The Metroplex Technology Business Council (MTBC) was launched by four past chairs of the Richardson Chamber of Commerce in August 1994. Its purpose was to provide leadership and promote collaboration among area technology companies on issues vital to their industry. The four founders were:
- Jim Carmichael, Rockwell International
- Joe Snayd, Fujitsu
- Max Kee, Nortel
- Frank J. Kozel, Jr., MCI
The Richardson Chamber began exploring the idea of the council in 1993, following a period of explosive growth among local high tech companies. After consulting with several out-of-state technology councils, the Chamber conducted a nine-month feasibility study which confirmed the need for a local technology association.
The founding leaders invited 80 high tech companies to become charter members, and all of them joined. The board of directors held its first meeting in January 1995. Since its founding more than a decade ago, the MTBC has become the largest pure technology association in the southwestern United States with a comprehensive portfolio of member services.
Telecom Corridor History
The strong technology business presence began in the north Dallas suburb of Richardson in the 1950's. In 1956, Texas Instruments selected the east side of U.S. 75 just north of Interstate 635, for its corporate campus. In 1957, Collins Radio, a well-established electronics company from Cedar Rapids, Iowa, built the first building of what would become a multi-building campus on a 400-acre site north of Texas Instruments near US 75 and Arapaho Road. Both companies attracted a cadre of engineering talent and eventually spawned a number of new technology-based enterprises. Collins Radio was acquired by Rockwell in 1971.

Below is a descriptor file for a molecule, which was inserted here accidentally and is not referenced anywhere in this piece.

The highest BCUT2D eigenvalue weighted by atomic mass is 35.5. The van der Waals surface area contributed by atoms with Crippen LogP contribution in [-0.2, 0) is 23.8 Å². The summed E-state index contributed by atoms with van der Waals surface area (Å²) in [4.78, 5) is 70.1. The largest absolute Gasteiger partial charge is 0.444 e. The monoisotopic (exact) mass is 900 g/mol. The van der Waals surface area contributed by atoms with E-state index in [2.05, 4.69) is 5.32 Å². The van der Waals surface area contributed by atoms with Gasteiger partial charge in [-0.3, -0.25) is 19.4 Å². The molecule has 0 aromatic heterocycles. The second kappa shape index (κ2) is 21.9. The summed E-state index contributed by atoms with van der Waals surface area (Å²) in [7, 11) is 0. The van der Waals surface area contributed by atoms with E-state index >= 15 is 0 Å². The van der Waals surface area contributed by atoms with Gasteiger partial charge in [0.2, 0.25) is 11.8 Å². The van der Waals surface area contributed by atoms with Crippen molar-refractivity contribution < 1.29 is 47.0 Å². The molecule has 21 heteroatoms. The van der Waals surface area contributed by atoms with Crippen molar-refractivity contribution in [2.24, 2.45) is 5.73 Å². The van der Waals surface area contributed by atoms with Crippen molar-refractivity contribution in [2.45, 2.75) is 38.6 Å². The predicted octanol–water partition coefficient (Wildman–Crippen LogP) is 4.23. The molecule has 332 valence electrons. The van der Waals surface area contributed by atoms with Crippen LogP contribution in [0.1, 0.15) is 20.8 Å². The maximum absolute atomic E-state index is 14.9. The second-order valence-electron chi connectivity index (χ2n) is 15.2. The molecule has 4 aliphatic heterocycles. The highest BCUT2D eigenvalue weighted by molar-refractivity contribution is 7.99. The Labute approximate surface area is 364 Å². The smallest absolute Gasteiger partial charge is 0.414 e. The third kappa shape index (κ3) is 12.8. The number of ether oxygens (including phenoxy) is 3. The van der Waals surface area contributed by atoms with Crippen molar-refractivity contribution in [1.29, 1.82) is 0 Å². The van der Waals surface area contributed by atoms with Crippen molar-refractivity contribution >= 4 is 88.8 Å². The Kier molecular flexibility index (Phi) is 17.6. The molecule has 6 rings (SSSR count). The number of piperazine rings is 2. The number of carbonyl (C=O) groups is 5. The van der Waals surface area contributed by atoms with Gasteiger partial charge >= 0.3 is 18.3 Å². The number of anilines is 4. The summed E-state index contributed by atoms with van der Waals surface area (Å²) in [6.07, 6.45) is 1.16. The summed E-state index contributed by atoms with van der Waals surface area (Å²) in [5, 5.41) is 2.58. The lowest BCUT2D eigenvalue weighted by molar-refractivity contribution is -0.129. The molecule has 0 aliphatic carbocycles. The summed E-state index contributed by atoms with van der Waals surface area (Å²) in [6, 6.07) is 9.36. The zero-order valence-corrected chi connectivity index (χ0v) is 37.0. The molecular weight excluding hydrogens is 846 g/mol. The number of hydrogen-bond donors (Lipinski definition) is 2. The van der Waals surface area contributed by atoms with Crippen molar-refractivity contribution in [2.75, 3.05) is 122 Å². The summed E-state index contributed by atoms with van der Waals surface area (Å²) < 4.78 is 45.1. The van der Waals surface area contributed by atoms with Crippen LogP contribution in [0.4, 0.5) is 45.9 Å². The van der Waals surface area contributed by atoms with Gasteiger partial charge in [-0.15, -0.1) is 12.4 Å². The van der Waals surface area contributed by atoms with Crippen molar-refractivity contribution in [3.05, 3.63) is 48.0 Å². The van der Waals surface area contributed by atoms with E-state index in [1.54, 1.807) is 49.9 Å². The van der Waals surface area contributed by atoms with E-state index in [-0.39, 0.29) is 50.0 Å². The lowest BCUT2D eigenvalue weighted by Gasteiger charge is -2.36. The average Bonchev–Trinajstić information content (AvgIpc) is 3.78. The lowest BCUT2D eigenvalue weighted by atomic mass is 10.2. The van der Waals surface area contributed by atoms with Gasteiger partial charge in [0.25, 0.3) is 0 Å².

The pace accelerated even further in the 1980's with the deregulation of the telecommunications industry. First came MCI, whose microwave network relied on the products and technical expertise of Collins Radio/Rockwell, which was acquired by Alcatel in 1991. At that time, Nortel, Fujitsu and Ericsson created major operations in Richardson to benefit from the technical expertise and attractive cost-of-living that have made this region a world-class center for both telecommunications and technology businesses.
Today, the Dallas/Fort Worth region is one of the largest technology centers in the United States. A variety of high-tech companies in the region employ about 230,000 people. Telecom, IT biomedical, semiconductor and nanotechnology are all represented in the area of Dallas/Fort Worth that has come to be known as the Telecom Corridor.